1.I just did a 50% water change on Saturday night. However, doing a water test today shows
PH: 6.0 (or below. Yikes!)
Ammonia: 0
Nitrate: 60ppm

2. I've been feeding a variety of flakes, frozen, and baby brine shrimp.

3.It's been a few months since any few fish was brought in. The fish were very actively eating the baby brine shrimp today, but are all listlessly hanging around on top of the surface.

I think it's clear i need to do an emergency water change to try and fix the tank params. I think I also need to test the tap water and see if there's anything up with that. Ph has always been around 7 in the past.
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post #6 of 15 (permalink) Old 06-30-2020, 03:04 AM
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I am thinking water quality is the issue- especially since you did a 50% water change 2 days ago and still have a nitrate reading of 60 ppm.
It is typical of Old tank syndrome to have increasing acidification in the aquarium. The lower pH makes sense.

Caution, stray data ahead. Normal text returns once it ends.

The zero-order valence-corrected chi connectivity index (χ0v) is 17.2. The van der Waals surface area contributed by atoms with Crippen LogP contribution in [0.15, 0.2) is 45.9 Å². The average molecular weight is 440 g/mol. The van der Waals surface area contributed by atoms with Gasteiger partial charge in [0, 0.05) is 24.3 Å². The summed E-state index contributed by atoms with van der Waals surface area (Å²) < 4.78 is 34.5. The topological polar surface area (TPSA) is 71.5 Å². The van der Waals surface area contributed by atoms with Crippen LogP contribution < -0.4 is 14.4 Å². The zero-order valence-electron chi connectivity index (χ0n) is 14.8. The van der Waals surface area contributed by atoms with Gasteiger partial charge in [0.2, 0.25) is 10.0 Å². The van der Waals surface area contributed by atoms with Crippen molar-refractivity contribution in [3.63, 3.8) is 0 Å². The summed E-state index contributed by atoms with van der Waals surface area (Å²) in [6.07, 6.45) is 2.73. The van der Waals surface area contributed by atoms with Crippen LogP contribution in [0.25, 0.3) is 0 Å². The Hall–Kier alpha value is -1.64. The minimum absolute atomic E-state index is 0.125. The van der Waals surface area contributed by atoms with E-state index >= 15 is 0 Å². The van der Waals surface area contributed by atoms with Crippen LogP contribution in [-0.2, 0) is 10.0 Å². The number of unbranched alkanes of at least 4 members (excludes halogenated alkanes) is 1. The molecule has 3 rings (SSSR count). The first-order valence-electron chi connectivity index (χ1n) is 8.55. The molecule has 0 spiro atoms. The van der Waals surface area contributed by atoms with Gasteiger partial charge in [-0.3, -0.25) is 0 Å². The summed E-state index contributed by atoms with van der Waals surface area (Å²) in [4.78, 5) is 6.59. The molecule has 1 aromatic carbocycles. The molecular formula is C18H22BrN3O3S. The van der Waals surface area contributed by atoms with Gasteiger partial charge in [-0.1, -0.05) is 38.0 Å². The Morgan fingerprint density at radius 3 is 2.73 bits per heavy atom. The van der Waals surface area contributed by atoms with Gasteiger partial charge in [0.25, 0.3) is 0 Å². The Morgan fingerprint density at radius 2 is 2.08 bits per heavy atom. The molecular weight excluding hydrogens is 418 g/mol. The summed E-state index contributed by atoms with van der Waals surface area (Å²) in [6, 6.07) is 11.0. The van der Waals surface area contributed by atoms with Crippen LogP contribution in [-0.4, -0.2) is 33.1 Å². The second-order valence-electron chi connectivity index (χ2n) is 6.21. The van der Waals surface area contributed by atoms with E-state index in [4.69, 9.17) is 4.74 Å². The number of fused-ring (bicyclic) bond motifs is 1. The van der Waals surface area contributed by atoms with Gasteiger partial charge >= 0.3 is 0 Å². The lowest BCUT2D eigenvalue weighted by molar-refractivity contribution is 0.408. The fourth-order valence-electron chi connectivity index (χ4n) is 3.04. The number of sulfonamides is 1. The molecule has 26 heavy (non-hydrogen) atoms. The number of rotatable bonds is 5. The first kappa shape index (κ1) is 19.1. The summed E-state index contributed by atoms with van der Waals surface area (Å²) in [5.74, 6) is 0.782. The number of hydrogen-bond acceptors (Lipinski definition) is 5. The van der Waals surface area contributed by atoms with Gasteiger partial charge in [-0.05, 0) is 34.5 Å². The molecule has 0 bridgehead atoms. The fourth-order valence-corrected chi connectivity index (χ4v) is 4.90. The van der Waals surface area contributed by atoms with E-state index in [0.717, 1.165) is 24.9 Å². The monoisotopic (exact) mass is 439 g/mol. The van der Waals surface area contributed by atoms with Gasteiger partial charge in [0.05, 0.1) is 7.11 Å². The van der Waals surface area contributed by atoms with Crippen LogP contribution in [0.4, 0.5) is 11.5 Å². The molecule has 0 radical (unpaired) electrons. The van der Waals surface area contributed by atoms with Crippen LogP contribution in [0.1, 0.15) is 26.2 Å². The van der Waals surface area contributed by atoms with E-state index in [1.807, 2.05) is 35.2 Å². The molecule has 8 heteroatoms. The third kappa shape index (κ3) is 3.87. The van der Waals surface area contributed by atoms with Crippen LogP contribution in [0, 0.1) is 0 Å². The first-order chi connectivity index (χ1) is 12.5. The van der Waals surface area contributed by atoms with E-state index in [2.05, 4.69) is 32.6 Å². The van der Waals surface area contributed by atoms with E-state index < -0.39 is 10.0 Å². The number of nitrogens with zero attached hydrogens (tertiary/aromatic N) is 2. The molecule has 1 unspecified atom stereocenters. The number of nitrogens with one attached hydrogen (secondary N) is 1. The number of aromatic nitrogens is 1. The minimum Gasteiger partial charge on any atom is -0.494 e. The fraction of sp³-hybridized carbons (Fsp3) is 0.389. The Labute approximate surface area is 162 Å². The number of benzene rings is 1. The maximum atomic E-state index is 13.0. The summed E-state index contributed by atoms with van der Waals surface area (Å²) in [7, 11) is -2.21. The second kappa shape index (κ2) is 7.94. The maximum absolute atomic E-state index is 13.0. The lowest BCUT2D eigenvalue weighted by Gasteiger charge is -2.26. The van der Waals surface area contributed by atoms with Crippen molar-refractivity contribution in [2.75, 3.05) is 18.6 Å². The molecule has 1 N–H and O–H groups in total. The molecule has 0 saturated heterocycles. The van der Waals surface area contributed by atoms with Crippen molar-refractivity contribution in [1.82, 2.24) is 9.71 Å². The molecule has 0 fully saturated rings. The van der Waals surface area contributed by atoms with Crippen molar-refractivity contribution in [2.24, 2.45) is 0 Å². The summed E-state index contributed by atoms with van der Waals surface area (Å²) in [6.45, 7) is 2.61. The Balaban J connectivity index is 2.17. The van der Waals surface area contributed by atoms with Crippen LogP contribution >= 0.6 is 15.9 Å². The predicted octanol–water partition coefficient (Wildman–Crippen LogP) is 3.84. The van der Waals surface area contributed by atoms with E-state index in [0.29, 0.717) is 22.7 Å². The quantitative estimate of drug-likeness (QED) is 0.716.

Do you typically do 50% water changes? Have you done this size water change before (recently) and not had any issues afterward. It can be a problem if a tank is suffering from old tank syndrome to do too large of a water change because of the difference between the pH of the tank and the tap.


Im also concerned the fish may be dealing with velvet as a consequence. It thrives in tanks with low pH and high organics. It is difficult to see but one way you can see it is to turn out the lights and shine a flashlight on the fish. It has the appearance of a velvety film on the skin that resembles gold or rust colored dust.


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post #7 of 15 (permalink) Old 06-30-2020, 02:06 PM Thread Starter
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Alright, good news folks. no new casualties this morning. And one of the swordtails I was considering euthanizing is still alive.

What I did was a 50% water change, added aquarium salt, and also used baking soda to balance out the ph to 7. Honestly, I probably added too much baking soda at once as the ph has jumped up a whole number. Fortunately, the fish do not appear to be shocked.